|The Oxylog 3000 Plus ventilator (upper right, orange)--Courtesy of Dräger|
Telford, PA's Dräger Medical warned customers that the alarm on more than 400 of its ventilators may inadvertently go off and cause the device to stop functioning. Dräger said that personal injury was not reported in any of those situations.
But the FDA still deemed the corrective action a Class I recall, which is reserved for situations in which "there is a reasonable probability that the use of or exposure to a violative product will cause serious adverse health consequences or death."
Dräger wrote in a letter warning customers of the problem that "our investigations showed that the error message is caused by increased electrical contact resistance of the controllers (adjustment potentiometers). The increased resistance is the result of an oxide layer on the controllers, which accumulates over a Ionger period of time. This oxide layer can only accumulate if the controllers are moved rarely or never. Our product monitoring has shown that some users rarely use the Fi02 controller or do not use it at all."
"As a preventive measure, we therefore highly recommend to move all controllers once when the device is switched off; at least 10 times to the left and right stop (minimum and maximum value). This measure suffices to clean the resistance taper of the controllers sufficiently. ln particular with the error 'Device malfunction - Poti unplugged', this method can also be used to put the device back into operation," the letter continues.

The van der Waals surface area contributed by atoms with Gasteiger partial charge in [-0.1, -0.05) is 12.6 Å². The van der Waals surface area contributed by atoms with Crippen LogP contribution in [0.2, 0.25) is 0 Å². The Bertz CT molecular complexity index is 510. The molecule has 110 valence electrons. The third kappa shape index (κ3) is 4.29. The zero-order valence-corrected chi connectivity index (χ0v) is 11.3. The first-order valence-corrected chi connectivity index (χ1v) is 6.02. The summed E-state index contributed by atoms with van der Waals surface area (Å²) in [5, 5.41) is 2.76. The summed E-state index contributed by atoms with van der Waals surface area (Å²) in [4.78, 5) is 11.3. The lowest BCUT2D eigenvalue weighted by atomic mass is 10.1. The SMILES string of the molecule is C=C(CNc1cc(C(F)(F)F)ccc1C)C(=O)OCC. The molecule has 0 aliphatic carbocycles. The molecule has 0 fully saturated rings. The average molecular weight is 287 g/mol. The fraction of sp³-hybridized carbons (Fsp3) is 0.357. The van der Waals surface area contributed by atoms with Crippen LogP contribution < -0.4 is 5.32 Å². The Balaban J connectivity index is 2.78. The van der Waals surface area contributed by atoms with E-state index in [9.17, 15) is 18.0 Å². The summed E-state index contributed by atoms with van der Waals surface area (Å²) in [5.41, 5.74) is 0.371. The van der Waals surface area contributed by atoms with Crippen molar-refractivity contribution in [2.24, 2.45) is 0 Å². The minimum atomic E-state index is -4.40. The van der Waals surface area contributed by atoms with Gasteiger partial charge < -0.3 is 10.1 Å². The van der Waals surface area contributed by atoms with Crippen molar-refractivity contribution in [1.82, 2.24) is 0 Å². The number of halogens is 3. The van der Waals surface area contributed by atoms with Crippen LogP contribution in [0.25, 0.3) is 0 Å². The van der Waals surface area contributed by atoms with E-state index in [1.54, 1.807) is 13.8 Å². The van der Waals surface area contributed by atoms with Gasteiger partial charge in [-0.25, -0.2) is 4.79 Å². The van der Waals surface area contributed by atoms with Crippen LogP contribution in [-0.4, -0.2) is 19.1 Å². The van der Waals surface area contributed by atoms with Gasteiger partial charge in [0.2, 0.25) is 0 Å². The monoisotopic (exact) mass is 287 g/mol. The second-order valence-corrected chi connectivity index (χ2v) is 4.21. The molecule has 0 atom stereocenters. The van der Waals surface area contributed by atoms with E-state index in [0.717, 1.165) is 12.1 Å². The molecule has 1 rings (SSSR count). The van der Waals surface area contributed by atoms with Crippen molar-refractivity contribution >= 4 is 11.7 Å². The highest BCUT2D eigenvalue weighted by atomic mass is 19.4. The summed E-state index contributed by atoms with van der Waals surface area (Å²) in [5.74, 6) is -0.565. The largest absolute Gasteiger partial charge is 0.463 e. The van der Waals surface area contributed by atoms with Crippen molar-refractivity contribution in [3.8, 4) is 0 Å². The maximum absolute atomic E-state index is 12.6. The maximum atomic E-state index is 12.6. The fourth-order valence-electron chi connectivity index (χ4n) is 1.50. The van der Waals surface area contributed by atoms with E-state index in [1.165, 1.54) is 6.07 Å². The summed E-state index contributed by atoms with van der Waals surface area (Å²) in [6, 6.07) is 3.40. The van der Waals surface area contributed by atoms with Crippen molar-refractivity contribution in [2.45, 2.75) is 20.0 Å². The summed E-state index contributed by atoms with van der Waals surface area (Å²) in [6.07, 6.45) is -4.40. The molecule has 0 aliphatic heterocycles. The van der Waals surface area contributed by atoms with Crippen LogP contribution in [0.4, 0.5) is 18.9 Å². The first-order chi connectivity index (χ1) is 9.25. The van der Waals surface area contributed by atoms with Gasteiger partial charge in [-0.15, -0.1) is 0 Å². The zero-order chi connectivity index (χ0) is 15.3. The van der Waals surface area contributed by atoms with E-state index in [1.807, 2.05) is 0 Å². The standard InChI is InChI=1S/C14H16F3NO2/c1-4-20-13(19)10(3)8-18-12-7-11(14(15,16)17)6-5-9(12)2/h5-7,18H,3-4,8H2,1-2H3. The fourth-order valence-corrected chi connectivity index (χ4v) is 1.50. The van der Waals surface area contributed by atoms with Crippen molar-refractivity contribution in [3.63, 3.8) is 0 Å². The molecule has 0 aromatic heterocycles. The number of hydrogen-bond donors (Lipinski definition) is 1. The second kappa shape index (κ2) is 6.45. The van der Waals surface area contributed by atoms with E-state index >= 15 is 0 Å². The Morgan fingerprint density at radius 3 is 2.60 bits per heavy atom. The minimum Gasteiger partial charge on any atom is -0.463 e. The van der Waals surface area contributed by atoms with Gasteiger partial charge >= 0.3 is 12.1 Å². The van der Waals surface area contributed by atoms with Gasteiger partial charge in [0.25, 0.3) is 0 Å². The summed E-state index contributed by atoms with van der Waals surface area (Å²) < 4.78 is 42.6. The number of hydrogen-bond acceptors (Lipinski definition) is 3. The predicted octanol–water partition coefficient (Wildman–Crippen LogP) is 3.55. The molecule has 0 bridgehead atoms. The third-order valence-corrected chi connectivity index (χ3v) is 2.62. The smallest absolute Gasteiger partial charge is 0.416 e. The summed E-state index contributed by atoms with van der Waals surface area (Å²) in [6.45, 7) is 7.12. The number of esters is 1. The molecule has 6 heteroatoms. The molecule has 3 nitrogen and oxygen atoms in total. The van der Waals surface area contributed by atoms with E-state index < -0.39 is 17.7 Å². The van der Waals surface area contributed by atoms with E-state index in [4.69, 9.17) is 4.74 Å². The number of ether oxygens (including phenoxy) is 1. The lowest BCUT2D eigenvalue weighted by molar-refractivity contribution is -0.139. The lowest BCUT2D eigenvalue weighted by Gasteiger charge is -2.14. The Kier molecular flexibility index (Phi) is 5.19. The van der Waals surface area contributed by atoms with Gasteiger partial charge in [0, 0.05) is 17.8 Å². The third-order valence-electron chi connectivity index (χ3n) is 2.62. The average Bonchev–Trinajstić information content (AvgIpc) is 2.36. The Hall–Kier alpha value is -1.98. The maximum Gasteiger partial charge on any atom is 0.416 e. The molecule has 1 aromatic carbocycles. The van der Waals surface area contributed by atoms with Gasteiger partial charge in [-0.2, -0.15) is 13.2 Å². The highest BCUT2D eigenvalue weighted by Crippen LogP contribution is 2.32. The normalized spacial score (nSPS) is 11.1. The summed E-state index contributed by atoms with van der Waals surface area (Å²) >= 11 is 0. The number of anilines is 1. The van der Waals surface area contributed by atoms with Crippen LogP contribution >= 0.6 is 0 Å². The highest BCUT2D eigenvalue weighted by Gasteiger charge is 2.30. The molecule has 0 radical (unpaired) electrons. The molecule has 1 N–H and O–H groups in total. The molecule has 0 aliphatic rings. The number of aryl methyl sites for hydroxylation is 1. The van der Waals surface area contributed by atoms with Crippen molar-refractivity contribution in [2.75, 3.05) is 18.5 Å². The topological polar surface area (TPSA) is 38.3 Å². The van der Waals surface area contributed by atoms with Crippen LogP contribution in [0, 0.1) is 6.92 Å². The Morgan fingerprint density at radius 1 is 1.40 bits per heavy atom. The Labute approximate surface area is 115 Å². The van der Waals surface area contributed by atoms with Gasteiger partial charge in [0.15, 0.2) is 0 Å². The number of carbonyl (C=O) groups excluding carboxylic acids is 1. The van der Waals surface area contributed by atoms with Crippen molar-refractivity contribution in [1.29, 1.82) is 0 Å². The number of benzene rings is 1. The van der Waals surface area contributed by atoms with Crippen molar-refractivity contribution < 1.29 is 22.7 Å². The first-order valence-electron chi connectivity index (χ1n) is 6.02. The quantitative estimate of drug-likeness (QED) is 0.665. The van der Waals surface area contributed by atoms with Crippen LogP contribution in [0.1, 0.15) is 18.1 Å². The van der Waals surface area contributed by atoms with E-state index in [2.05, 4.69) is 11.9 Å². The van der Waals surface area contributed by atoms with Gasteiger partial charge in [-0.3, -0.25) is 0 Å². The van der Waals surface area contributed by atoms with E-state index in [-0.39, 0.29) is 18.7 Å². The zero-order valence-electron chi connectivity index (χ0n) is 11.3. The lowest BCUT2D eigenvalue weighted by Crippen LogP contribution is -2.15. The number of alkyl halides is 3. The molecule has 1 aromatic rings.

The 402 affected Oxylog 3000 and Oxylog 3000 Plus ventilators are distributed throughout the U.S., the FDA said. They were distributed between April 2007 and December 2015. On its product website, Dräger says the 3000 Plus model is used to ventilate patients during transport, and touted features like CO2 monitoring and automatic compensation for high altitudes (such as those experienced in a helicopter).
Last year Dräger was hit with three Class I recalls in 2015, on top of two in 2014.
"When the 'battery low' and 'battery depleted' alarms sound, the devices do not indicate how much time is left before the ventilator will shut down due to lack of power. Analysis by Dräger indicates that the battery should last approximately 30 minutes. If the power is lost, the 30-minute battery back-up should last until the ventilator is connected to a main power supply. If the ventilator shuts down, a patient may not receive necessary oxygen. This could cause patient injury or death," the FDA warned last year when the company's Evita Infinity V500 and Babylog VN500 ventilators were recalled.